Later On

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Afghanistan

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Via Andrew Sullivan, Janine Davidson has an interesting column in today’s WaPo. It begins:

Tom Johnson and M. Chris Mason have an excellent short piece, “All
Counterinsurgency Is Local
,” in the latest Atlantic magazine.

They critique the NATO counterinsurgency strategy in Afghanistan for its ill-conceived emphasis on strengthening national-level governance and its disregard for the smaller districts, where the real center of gravity is for Afghan society.

Politically and strategically, the most important level of governance in Afghanistan is neither national nor regional nor provincial. Afghan identity is rooted in the woleswali: the districts within each province that are typically home to a single clan or tribe. Historically, unrest has always bubbled up from this stratum-whether against Alexander, the Victorian British, or the Soviet Union. Yet the woleswali are last, not first, in U.S. military and political strategy.

This is a simple, yet not-so-obvious observation. Despite headlines that emphasize military operations and chasing bad guys in Afghanistan and Iraq, at the end of the day counterinsurgency is about armed competition for governance. Thus, good counterinsurgency strategy should focus at the level of society where governance takes place.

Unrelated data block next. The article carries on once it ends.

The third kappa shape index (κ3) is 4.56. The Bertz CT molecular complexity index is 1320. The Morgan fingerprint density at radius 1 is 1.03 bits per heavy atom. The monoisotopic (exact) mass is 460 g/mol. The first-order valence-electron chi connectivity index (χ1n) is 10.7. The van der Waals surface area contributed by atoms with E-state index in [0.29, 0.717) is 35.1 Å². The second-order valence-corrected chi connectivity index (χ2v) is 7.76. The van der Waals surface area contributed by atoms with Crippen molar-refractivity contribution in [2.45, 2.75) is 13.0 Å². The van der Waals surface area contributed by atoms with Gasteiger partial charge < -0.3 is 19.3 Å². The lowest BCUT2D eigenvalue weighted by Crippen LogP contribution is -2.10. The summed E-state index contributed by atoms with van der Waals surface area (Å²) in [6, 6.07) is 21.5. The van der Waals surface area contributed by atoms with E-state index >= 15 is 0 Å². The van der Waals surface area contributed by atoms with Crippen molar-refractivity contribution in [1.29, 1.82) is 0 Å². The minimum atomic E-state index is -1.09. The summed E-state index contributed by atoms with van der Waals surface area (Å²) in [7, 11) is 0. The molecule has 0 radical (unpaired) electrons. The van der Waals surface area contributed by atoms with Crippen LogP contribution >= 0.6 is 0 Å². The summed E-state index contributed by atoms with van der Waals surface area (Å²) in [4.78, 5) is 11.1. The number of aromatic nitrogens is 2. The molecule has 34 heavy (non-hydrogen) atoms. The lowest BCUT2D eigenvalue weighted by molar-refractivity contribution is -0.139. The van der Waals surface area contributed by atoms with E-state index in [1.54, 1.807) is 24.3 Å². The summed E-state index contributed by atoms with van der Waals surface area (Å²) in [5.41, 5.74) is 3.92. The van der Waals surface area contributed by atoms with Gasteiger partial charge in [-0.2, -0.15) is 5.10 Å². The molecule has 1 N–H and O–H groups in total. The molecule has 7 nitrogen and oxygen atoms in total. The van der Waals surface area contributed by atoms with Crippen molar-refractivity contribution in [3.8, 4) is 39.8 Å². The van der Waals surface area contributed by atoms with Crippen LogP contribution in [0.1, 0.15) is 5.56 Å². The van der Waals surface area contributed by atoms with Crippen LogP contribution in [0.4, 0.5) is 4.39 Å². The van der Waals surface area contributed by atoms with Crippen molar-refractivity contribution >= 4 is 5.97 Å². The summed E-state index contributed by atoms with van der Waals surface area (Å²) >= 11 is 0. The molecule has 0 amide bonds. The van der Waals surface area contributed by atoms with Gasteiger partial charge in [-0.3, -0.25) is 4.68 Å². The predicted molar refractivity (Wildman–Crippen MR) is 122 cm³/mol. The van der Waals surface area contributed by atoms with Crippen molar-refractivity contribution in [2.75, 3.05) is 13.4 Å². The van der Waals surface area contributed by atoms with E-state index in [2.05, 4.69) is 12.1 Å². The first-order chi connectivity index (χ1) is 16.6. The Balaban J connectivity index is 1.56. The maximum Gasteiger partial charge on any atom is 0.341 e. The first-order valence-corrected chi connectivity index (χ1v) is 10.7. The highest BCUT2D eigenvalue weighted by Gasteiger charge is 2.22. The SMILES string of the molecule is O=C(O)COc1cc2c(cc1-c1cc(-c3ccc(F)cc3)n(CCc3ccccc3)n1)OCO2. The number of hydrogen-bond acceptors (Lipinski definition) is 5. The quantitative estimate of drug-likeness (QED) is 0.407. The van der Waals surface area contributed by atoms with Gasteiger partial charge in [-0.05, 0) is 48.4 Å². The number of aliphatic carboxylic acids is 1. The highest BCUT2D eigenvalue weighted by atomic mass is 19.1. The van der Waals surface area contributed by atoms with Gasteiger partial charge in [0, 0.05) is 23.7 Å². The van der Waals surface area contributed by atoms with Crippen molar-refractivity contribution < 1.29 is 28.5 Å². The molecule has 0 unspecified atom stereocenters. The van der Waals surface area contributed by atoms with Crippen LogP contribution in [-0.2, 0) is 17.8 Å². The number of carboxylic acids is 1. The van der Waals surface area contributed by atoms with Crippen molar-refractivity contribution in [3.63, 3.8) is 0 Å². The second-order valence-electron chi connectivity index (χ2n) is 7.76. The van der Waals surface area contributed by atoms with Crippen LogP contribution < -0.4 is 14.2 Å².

In contrast, classic counterinsurgency theory, combined with the U.S. emphasis on democratization and mirror imaging, has led to a conflation of counterinsurgency with nation-building. The thinking goes that we need to help countries govern, by which we mean develop the capacity to carry out their obligations — both internally with respect to their citizens and internationally with respect to other nations. The intervening force (us) can’t leave until local systems are able to take on these key tasks of governance and resist further subversion and rebellions. Ideally, we’d like to leave behind a nation-state with which we can sustain diplomatic relations. Thus, we identify governance from the perspective of the Westphalian international system and a Weberian bureaucratic structure.

But Johnson and Mason make an interesting point. How good is this Westphalian/Weberian approach in a society that looks to local-level authorities for its basic needs? …

Continue reading.

Written by Leisureguy

27 September 2008 at 11:28 am

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